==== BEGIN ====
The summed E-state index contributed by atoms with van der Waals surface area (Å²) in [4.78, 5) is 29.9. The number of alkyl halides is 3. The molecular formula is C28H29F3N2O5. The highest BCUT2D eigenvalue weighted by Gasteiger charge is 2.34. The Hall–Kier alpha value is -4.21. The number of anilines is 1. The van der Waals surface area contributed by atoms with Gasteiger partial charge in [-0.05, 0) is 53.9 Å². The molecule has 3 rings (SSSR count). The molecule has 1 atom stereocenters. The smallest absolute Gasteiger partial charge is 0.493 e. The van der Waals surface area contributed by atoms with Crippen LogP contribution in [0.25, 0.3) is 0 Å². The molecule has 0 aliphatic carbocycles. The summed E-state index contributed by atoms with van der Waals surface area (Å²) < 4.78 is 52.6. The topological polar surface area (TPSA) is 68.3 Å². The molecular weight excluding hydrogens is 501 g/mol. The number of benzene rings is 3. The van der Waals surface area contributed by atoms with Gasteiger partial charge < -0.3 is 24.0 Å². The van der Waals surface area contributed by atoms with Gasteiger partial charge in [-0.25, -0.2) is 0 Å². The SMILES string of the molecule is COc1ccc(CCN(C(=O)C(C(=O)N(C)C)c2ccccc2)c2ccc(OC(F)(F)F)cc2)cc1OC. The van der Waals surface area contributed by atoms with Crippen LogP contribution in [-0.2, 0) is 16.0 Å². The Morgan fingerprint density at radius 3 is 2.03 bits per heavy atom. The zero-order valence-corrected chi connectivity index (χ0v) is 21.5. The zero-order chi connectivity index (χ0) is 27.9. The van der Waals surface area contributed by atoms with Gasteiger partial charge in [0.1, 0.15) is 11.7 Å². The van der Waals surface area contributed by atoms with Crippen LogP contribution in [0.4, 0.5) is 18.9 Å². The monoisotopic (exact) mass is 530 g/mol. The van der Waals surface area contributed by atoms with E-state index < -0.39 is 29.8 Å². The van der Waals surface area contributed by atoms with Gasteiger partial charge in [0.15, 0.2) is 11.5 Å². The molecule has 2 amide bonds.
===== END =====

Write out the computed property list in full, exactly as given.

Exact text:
The summed E-state index contributed by atoms with van der Waals surface area (Å²) in [4.78, 5) is 29.9. The number of alkyl halides is 3. The molecular formula is C28H29F3N2O5. The highest BCUT2D eigenvalue weighted by Gasteiger charge is 2.34. The Hall–Kier alpha value is -4.21. The number of anilines is 1. The van der Waals surface area contributed by atoms with Gasteiger partial charge in [-0.05, 0) is 53.9 Å². The molecule has 3 rings (SSSR count). The molecule has 1 atom stereocenters. The smallest absolute Gasteiger partial charge is 0.493 e. The van der Waals surface area contributed by atoms with Crippen LogP contribution in [0.25, 0.3) is 0 Å². The molecule has 0 aliphatic carbocycles. The summed E-state index contributed by atoms with van der Waals surface area (Å²) < 4.78 is 52.6. The topological polar surface area (TPSA) is 68.3 Å². The molecular weight excluding hydrogens is 501 g/mol. The number of benzene rings is 3. The van der Waals surface area contributed by atoms with Gasteiger partial charge < -0.3 is 24.0 Å². The van der Waals surface area contributed by atoms with Gasteiger partial charge in [-0.25, -0.2) is 0 Å². The SMILES string of the molecule is COc1ccc(CCN(C(=O)C(C(=O)N(C)C)c2ccccc2)c2ccc(OC(F)(F)F)cc2)cc1OC. The van der Waals surface area contributed by atoms with Crippen LogP contribution in [-0.2, 0) is 16.0 Å². The Morgan fingerprint density at radius 3 is 2.03 bits per heavy atom. The zero-order valence-corrected chi connectivity index (χ0v) is 21.5. The zero-order chi connectivity index (χ0) is 27.9. The van der Waals surface area contributed by atoms with Gasteiger partial charge in [0.1, 0.15) is 11.7 Å². The van der Waals surface area contributed by atoms with Crippen LogP contribution in [0.4, 0.5) is 18.9 Å². The monoisotopic (exact) mass is 530 g/mol. The van der Waals surface area contributed by atoms with E-state index < -0.39 is 29.8 Å². The van der Waals surface area contributed by atoms with Gasteiger partial charge in [0.15, 0.2) is 11.5 Å². The molecule has 2 amide bonds.